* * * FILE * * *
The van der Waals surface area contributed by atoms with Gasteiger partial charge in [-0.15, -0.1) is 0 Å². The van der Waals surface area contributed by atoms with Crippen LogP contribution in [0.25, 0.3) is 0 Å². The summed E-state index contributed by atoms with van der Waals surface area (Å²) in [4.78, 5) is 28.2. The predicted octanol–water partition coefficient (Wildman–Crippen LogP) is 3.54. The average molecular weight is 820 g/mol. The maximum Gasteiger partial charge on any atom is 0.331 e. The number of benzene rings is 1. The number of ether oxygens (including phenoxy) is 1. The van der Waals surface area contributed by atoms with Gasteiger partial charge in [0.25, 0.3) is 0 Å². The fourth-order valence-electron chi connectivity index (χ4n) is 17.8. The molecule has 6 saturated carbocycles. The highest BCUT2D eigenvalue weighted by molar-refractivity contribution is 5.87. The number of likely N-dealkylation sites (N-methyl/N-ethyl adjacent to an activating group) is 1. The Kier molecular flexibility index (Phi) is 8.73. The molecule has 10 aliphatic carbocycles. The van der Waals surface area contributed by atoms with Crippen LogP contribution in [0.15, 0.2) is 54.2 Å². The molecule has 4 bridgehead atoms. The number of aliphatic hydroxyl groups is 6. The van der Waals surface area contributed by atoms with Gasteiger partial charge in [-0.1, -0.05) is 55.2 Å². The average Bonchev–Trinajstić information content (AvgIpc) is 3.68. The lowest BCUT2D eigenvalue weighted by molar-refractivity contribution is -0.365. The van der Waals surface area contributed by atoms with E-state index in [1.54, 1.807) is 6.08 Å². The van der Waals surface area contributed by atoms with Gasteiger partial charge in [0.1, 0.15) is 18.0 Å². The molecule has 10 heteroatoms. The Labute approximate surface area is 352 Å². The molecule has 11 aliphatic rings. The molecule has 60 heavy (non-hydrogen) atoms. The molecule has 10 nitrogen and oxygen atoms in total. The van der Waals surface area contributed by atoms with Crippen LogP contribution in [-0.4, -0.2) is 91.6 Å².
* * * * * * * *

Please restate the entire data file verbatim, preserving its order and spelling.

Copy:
The van der Waals surface area contributed by atoms with Gasteiger partial charge in [-0.15, -0.1) is 0 Å². The van der Waals surface area contributed by atoms with Crippen LogP contribution in [0.25, 0.3) is 0 Å². The summed E-state index contributed by atoms with van der Waals surface area (Å²) in [4.78, 5) is 28.2. The predicted octanol–water partition coefficient (Wildman–Crippen LogP) is 3.54. The average molecular weight is 820 g/mol. The maximum Gasteiger partial charge on any atom is 0.331 e. The number of benzene rings is 1. The number of ether oxygens (including phenoxy) is 1. The van der Waals surface area contributed by atoms with Gasteiger partial charge in [0.25, 0.3) is 0 Å². The fourth-order valence-electron chi connectivity index (χ4n) is 17.8. The molecule has 6 saturated carbocycles. The highest BCUT2D eigenvalue weighted by molar-refractivity contribution is 5.87. The number of likely N-dealkylation sites (N-methyl/N-ethyl adjacent to an activating group) is 1. The Kier molecular flexibility index (Phi) is 8.73. The molecule has 10 aliphatic carbocycles. The van der Waals surface area contributed by atoms with Crippen LogP contribution in [0.15, 0.2) is 54.2 Å². The molecule has 4 bridgehead atoms. The number of aliphatic hydroxyl groups is 6. The van der Waals surface area contributed by atoms with Gasteiger partial charge in [-0.1, -0.05) is 55.2 Å². The average Bonchev–Trinajstić information content (AvgIpc) is 3.68. The lowest BCUT2D eigenvalue weighted by molar-refractivity contribution is -0.365. The van der Waals surface area contributed by atoms with E-state index in [1.54, 1.807) is 6.08 Å². The van der Waals surface area contributed by atoms with Gasteiger partial charge in [0.1, 0.15) is 18.0 Å². The molecule has 10 heteroatoms. The Labute approximate surface area is 352 Å². The molecule has 11 aliphatic rings. The molecule has 60 heavy (non-hydrogen) atoms. The molecule has 10 nitrogen and oxygen atoms in total. The van der Waals surface area contributed by atoms with Crippen LogP contribution in [-0.4, -0.2) is 91.6 Å².